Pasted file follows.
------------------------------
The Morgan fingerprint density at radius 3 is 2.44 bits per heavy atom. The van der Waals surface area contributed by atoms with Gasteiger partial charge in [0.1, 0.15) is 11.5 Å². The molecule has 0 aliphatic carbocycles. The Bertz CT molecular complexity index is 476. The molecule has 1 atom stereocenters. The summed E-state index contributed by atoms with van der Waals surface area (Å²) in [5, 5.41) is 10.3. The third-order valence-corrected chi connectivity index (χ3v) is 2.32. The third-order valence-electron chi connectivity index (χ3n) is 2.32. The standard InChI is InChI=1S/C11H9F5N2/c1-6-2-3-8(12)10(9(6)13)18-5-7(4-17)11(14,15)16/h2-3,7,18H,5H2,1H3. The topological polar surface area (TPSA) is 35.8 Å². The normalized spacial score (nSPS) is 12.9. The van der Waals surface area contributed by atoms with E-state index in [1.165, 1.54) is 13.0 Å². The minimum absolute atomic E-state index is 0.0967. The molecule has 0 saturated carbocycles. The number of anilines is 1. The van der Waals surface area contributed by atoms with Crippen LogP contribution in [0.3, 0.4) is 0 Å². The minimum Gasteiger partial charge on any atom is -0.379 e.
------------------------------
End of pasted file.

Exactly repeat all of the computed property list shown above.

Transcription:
The Morgan fingerprint density at radius 3 is 2.44 bits per heavy atom. The van der Waals surface area contributed by atoms with Gasteiger partial charge in [0.1, 0.15) is 11.5 Å². The molecule has 0 aliphatic carbocycles. The Bertz CT molecular complexity index is 476. The molecule has 1 atom stereocenters. The summed E-state index contributed by atoms with van der Waals surface area (Å²) in [5, 5.41) is 10.3. The third-order valence-corrected chi connectivity index (χ3v) is 2.32. The third-order valence-electron chi connectivity index (χ3n) is 2.32. The standard InChI is InChI=1S/C11H9F5N2/c1-6-2-3-8(12)10(9(6)13)18-5-7(4-17)11(14,15)16/h2-3,7,18H,5H2,1H3. The topological polar surface area (TPSA) is 35.8 Å². The normalized spacial score (nSPS) is 12.9. The van der Waals surface area contributed by atoms with E-state index in [1.165, 1.54) is 13.0 Å². The minimum absolute atomic E-state index is 0.0967. The molecule has 0 saturated carbocycles. The number of anilines is 1. The van der Waals surface area contributed by atoms with Crippen LogP contribution in [0.3, 0.4) is 0 Å². The minimum Gasteiger partial charge on any atom is -0.379 e.